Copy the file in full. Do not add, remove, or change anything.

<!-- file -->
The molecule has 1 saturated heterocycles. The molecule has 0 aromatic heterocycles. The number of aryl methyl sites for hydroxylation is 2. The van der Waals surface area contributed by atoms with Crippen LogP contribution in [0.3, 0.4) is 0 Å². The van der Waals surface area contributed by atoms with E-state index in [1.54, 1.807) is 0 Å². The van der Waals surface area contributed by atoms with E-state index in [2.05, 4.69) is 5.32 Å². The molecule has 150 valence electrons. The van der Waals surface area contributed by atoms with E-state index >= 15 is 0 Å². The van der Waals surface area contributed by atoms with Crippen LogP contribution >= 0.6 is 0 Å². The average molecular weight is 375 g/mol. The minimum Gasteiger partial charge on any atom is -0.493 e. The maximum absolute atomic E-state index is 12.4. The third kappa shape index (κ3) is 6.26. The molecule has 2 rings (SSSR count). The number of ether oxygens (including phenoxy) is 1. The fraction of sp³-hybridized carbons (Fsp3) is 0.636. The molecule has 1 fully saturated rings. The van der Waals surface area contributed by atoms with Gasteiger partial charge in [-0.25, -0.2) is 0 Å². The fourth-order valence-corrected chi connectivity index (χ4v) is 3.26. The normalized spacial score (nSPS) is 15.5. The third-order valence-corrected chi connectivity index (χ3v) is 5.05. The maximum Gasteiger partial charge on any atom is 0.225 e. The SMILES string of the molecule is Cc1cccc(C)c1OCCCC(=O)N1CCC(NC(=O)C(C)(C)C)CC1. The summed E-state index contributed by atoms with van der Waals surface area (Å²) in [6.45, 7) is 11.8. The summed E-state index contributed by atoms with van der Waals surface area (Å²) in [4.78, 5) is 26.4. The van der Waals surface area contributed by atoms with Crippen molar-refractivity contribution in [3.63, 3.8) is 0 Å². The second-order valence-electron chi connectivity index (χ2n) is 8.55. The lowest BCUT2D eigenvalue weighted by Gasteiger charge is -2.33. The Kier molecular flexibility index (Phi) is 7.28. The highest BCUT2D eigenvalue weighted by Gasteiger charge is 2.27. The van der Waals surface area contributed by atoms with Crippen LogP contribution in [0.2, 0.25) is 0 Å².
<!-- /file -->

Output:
The molecule has 1 saturated heterocycles. The molecule has 0 aromatic heterocycles. The number of aryl methyl sites for hydroxylation is 2. The van der Waals surface area contributed by atoms with Crippen LogP contribution in [0.3, 0.4) is 0 Å². The van der Waals surface area contributed by atoms with E-state index in [1.54, 1.807) is 0 Å². The van der Waals surface area contributed by atoms with E-state index in [2.05, 4.69) is 5.32 Å². The molecule has 150 valence electrons. The van der Waals surface area contributed by atoms with E-state index >= 15 is 0 Å². The van der Waals surface area contributed by atoms with Crippen LogP contribution >= 0.6 is 0 Å². The average molecular weight is 375 g/mol. The minimum Gasteiger partial charge on any atom is -0.493 e. The maximum absolute atomic E-state index is 12.4. The third kappa shape index (κ3) is 6.26. The molecule has 2 rings (SSSR count). The number of ether oxygens (including phenoxy) is 1. The fraction of sp³-hybridized carbons (Fsp3) is 0.636. The molecule has 1 fully saturated rings. The van der Waals surface area contributed by atoms with Gasteiger partial charge in [-0.25, -0.2) is 0 Å². The fourth-order valence-corrected chi connectivity index (χ4v) is 3.26. The normalized spacial score (nSPS) is 15.5. The third-order valence-corrected chi connectivity index (χ3v) is 5.05. The maximum Gasteiger partial charge on any atom is 0.225 e. The SMILES string of the molecule is Cc1cccc(C)c1OCCCC(=O)N1CCC(NC(=O)C(C)(C)C)CC1. The summed E-state index contributed by atoms with van der Waals surface area (Å²) in [6.45, 7) is 11.8. The summed E-state index contributed by atoms with van der Waals surface area (Å²) in [4.78, 5) is 26.4. The van der Waals surface area contributed by atoms with Crippen molar-refractivity contribution in [3.63, 3.8) is 0 Å². The second-order valence-electron chi connectivity index (χ2n) is 8.55. The lowest BCUT2D eigenvalue weighted by Gasteiger charge is -2.33. The Kier molecular flexibility index (Phi) is 7.28. The highest BCUT2D eigenvalue weighted by Gasteiger charge is 2.27. The van der Waals surface area contributed by atoms with Crippen LogP contribution in [0.2, 0.25) is 0 Å².